Men outnumbered women; moreover many of the men were married but were separated from their wives and children. The Maltese were mostly working class, yet they were generous and they contributed, from what they had, to the local church. Fr. Fortunatus noted that "they went to confession with the aid of an interpreter. They never missed Mass merely in order to avoid paying their dues. One man, Mr. Azzopardi, collected 300 dollars for the diocesan seminary".
Archbishop McNeil was told that a permanent pastor who spoke Maltese would be a great asset to the Maltese community. In spite of their small number and their meagre financial resources, the Maltese had told Fr. Fortunatus that they were willing to raise 600 dollars a year to support their pastor. A Maltese priest capable of speaking both his own language and English could serve a Canadian parish also, as the Maltese wanted to mix with Canadians "for once they have decided to stay in this country, they would rather become Canadians altogether".
The first permanent Maltese pastor of the Maltese living in Toronto was to be the Rev. Alphonse Cauchi who hailed from Valletta as Fr. Fortunatus did. He arrived in Toronto in 1925 when he was forty-five years old. He was a learned Augustinian friar who had obtained a double doctorate and had made a name for himself in intellectual circles when he taught in Rome for six years between 1914 and 1920. From Rome Father Cauchi went to Philadelphia to take a teaching post. It was in Philadelphia that he learned about the needs of his countrymen living in Toronto.
After his first visit Father Cauchi did not stay in Toronto, but he did keep in touch with the Maltese community. His first visit had been very successful and for the next three years he visited Toronto regularly.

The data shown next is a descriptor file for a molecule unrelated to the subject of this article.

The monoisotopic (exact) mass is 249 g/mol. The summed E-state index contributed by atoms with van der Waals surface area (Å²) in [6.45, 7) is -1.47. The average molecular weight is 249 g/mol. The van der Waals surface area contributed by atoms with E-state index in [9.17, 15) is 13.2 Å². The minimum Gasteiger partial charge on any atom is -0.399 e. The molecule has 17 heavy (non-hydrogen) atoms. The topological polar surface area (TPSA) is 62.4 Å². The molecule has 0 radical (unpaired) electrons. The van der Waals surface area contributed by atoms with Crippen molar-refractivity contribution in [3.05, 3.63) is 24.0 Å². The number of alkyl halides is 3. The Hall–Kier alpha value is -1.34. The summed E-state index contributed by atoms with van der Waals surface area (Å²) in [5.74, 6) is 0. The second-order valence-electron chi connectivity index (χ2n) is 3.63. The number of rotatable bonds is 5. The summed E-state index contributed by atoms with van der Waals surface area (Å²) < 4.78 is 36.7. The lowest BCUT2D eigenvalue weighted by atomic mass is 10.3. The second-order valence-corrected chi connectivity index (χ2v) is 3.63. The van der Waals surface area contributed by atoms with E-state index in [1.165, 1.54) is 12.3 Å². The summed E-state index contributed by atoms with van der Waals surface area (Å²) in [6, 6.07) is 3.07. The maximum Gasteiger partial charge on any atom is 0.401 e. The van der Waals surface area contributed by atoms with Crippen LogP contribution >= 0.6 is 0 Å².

In July 1926 bishop Michael Gonzi of Gozo, Malta, paid a visit to the Maltese in North America and Toronto was one of his stops. While in Toronto, Mgr. Gonzi was told of the pressing social and religious needs of the Maltese community. The bishop had already seen the good work being done by Maltese priests among immigrants from Malta and who had now settled in New York and Detroit.
On August 5 of that same year, another prominent Maltese prelate stopped at Toronto. He was Monsignor P. Gauci. In a letter written by him at the time of his stay in Toronto he let it be known that "the last Maltese priest to stay in Toronto was in March last year. I gave a mission. The colony consists of nearly 300 souls, most of them from Mellieha. They are mostly labourers of good behaviour. Everyone speaks well of them". Gauci's impression seems to tally with that of Fortunatus twelve years before.
One of the Maltese who had welcomed Mgr. P. Gauci was a certain John B. Cutayar Grey who had emigrated to Toronto some years before. This gentleman wrote to Malta to say that Gauci's visit had filled the hearts of the Maltese with pride and joy. He also said that two newspapers, the "Mail and Empire" and the "Daily Star", gave extensive publicity to Gauci's visit and both carried lengthy reports on the large meeting held at the Circolo Colombo, in St. Patrick's Street.
In his speech, Mgr. Gauci urged his listeners to be faithful to God and to Canada. He also appealed to the Maltese and to the Italians not to give up their respective languages. At the same time he reminded them of their duty to be loyal to Canada and to the British Empire.
Mr. Cutayar Gray noted that the occasion at the Circolo Colombo was a memorable one. Although the Maltese community was very small, the visit by Mgr. Gauci had aroused great interest in the city. The Torontonians began asking questions about the Maltese. They also wanted to know more about the priest who was able to address a gathering made of Maltese, Italians and Canadians in their own languages.